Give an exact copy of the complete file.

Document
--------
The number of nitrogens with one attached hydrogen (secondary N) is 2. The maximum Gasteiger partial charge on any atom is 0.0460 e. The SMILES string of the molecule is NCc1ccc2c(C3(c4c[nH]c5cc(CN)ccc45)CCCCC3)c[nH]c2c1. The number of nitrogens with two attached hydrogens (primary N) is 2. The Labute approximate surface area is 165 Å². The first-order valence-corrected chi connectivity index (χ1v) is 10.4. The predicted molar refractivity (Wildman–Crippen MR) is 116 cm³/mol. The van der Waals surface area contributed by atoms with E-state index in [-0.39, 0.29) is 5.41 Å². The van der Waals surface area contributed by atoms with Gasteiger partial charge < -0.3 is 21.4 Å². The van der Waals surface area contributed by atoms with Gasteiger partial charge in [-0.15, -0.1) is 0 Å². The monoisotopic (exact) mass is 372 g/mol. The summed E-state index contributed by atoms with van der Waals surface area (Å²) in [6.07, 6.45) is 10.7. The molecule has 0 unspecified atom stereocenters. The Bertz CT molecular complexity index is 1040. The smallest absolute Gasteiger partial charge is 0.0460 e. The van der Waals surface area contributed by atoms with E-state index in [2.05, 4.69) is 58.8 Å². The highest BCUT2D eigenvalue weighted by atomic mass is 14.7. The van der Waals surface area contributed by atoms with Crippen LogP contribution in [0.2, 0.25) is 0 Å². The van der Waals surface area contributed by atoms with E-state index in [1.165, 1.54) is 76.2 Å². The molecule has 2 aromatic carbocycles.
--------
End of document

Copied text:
The number of nitrogens with one attached hydrogen (secondary N) is 2. The maximum Gasteiger partial charge on any atom is 0.0460 e. The SMILES string of the molecule is NCc1ccc2c(C3(c4c[nH]c5cc(CN)ccc45)CCCCC3)c[nH]c2c1. The number of nitrogens with two attached hydrogens (primary N) is 2. The Labute approximate surface area is 165 Å². The first-order valence-corrected chi connectivity index (χ1v) is 10.4. The predicted molar refractivity (Wildman–Crippen MR) is 116 cm³/mol. The van der Waals surface area contributed by atoms with E-state index in [-0.39, 0.29) is 5.41 Å². The van der Waals surface area contributed by atoms with Gasteiger partial charge < -0.3 is 21.4 Å². The van der Waals surface area contributed by atoms with Gasteiger partial charge in [-0.15, -0.1) is 0 Å². The monoisotopic (exact) mass is 372 g/mol. The summed E-state index contributed by atoms with van der Waals surface area (Å²) in [6.07, 6.45) is 10.7. The molecule has 0 unspecified atom stereocenters. The Bertz CT molecular complexity index is 1040. The smallest absolute Gasteiger partial charge is 0.0460 e. The van der Waals surface area contributed by atoms with E-state index in [2.05, 4.69) is 58.8 Å². The highest BCUT2D eigenvalue weighted by atomic mass is 14.7. The van der Waals surface area contributed by atoms with Crippen LogP contribution in [0.2, 0.25) is 0 Å². The van der Waals surface area contributed by atoms with E-state index in [1.165, 1.54) is 76.2 Å². The molecule has 2 aromatic carbocycles.